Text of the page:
Signs That Determine If A Place Is Bad For Animals [Watch]

Faux-conservation facilities often feed unsuspecting tourists lies about how the animals got there.

Despite the influx of social media posts which reveal the truth behind faux-conservation facilities, millions of people around the world still continue to venture to wildlife organizations who claim that the tourists are helping conserve the wildlife species. There are thousands of facilities and tourist attractions around the world that entice excited and oblivious tourists into their profit-driven animal camps. From Tiger Temple in Thailand to elephant rides and lion cub cuddles in South Africa. These are all places that claim that tourists are helping to conserve and protect the species by visiting the facility and donating money, but in fact, those tourists are aiding the decline of populations and fueling a constant stream of animal abuse and the illegal wildlife trade.

The big question is ‘what are the signs that a place is bad for animals?’. Whilst all wildlife facilities will sadly spew lies about why the animals are in the facilities, none of these should be believed. Without a doubt, tourists that visit these places will hear statements such as, “these cubs were rejected by their mother so you are helping their survival” and “these elephants were rescued from an abusive past so they have to interact with people to give them the love they need”. And without a doubt the unsuspecting tourists will tell their friends that the place that they went to “wasn’t like the rest” and was a “good place for the animals”, and “the elephant ride was only 15 minutes so it didn’t harm the elephant”. But the fact remains, if you can pet and take selfies with a should-be wild animal, the place is not a good one.

It was recently reported that all of the tigers at Tiger Temple are drugged, which forces them to remain “calm” and allows hundreds of tourists a day to pose for photos with them. These tigers are incredibly abused and are far from living a natural life in the wild. A video emerged last year of a male worker punching one of the tigers in the face at Thailand’s Tiger Temple. And despite huge groups of tourists surrounding the incident, nothing was done at the time until the video went viral on social media and Tiger Temple received a lot of bad press.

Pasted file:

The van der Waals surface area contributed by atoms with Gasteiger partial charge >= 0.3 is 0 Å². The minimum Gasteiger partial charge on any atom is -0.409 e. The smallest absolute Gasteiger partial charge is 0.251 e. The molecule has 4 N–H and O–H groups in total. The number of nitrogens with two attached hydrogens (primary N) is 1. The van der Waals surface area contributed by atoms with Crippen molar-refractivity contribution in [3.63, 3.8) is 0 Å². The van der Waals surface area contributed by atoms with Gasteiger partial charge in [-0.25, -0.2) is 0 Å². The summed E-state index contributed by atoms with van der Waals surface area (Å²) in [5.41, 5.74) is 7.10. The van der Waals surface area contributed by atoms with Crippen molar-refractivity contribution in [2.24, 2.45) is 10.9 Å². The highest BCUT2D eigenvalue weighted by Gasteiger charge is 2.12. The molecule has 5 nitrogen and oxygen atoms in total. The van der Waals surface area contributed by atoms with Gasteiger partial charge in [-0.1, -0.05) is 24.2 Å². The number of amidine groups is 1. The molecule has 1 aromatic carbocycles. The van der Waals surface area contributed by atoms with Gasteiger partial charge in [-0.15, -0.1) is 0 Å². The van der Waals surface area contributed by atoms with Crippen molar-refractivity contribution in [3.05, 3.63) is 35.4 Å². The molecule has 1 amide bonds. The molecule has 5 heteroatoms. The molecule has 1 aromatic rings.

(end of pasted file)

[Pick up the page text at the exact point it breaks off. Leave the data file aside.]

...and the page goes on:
If an animal “performs” for tourists, then that animal has been seriously abused in order to be trained to perform these “shows”. An example of this is elephants involved in circus performances. During these shows, the elephants are constantly hit and poked with a bullhook, which is an elongated metal handle with a sharp hook on the end. There have also been reports of elephants bleeding from their faces after being repeatedly hit with bullhooks during tourist elephant rides across Asia.

If an animal lives in a tank, such as dolphins and orcas at places like SeaWorld, alarm bells should immediately ring, telling tourists that these animals are not in their natural habitat, and therefore, not receiving the vital nutrients and freedom that they should be. These animals would have either been born in captivity, meaning that they have never even seen the ocean, which is their rightful home, or they would have been taken from their natural habitat and forced to live the rest of their lives in a confined glass box.

If an animal is seen pacing up and down the edges of its enclosure, this is a huge warning sign. An animal that paces is showing sure signs of stress and frustration of not being able to get out, and poor mental health from being imprisoned.

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